What is a Social Impact Investment?

Social impact investment combines two critical components:

  • Performance-based contracting where government contracts with providers of a given intervention; and
  • Upfront working capital provided by institutional and/or philanthropic investors. 


Social impact investment has been gaining recognition, with more than 20 states and localities so far pursuing it, because of its ability to meet the “double bottom line” of providing both positive social impact and the potential to generate returns on investment, as well as its focus on paying for outcomes, not activities.

Under this model, impact is measured rigorously and government makes “success payments” based on results; not on activities. This focus on paying for positive social impact, rather than paying for services performed, helps ensure that incentives are properly aligned to achieve social impact and provides a mechanism for government to ensure it pays only for what works. Social Impact Investing mechanisms support Pay for Success programs by providing the upfront working capital required to implement an intervention that is proven to save money over time but requires a significant start-up investment.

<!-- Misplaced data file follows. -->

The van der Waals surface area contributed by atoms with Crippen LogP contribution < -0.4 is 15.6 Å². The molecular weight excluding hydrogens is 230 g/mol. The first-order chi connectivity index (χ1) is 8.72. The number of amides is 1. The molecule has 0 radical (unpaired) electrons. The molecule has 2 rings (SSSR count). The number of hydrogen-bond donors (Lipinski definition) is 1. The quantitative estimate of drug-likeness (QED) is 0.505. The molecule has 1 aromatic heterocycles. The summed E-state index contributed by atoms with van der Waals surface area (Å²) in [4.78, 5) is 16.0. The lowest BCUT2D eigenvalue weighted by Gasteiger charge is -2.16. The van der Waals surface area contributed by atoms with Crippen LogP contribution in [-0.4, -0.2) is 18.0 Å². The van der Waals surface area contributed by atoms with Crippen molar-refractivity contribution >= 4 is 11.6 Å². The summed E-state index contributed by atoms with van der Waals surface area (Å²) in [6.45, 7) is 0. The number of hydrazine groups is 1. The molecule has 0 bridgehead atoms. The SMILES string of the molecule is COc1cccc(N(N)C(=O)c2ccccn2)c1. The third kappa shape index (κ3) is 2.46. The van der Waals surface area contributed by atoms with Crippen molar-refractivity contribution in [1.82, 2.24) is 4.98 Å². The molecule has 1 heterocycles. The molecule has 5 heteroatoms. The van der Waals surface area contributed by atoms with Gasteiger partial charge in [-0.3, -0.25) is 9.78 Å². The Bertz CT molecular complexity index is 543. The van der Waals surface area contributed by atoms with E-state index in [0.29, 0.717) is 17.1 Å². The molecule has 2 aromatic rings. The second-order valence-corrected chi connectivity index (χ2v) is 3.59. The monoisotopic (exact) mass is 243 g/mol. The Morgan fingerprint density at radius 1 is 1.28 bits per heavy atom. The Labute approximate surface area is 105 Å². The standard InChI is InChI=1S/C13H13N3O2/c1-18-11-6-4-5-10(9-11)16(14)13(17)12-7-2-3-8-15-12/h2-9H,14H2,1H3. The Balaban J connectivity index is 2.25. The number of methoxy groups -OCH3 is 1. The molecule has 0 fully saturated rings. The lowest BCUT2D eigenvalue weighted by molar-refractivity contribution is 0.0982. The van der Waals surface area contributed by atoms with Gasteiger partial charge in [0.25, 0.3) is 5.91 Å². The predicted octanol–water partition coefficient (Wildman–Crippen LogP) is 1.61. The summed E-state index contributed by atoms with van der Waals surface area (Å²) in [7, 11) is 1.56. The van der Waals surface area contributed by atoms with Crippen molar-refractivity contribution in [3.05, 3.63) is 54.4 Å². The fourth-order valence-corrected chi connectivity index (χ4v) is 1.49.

This upfront capital investment can be provided by institutional investors as well as philanthropic sources, which typically receive a modest return on investment and the potential for success payments depending on the intervention’s performance. The savings generated by the successful execution of the intervention can be used to repay the investors, and/or can be reinvested into the project, allowing further growth.

CSH's Overview on Social Impact Investment and Supportive Housing is a great primer for understanding this financing model.




Menu Title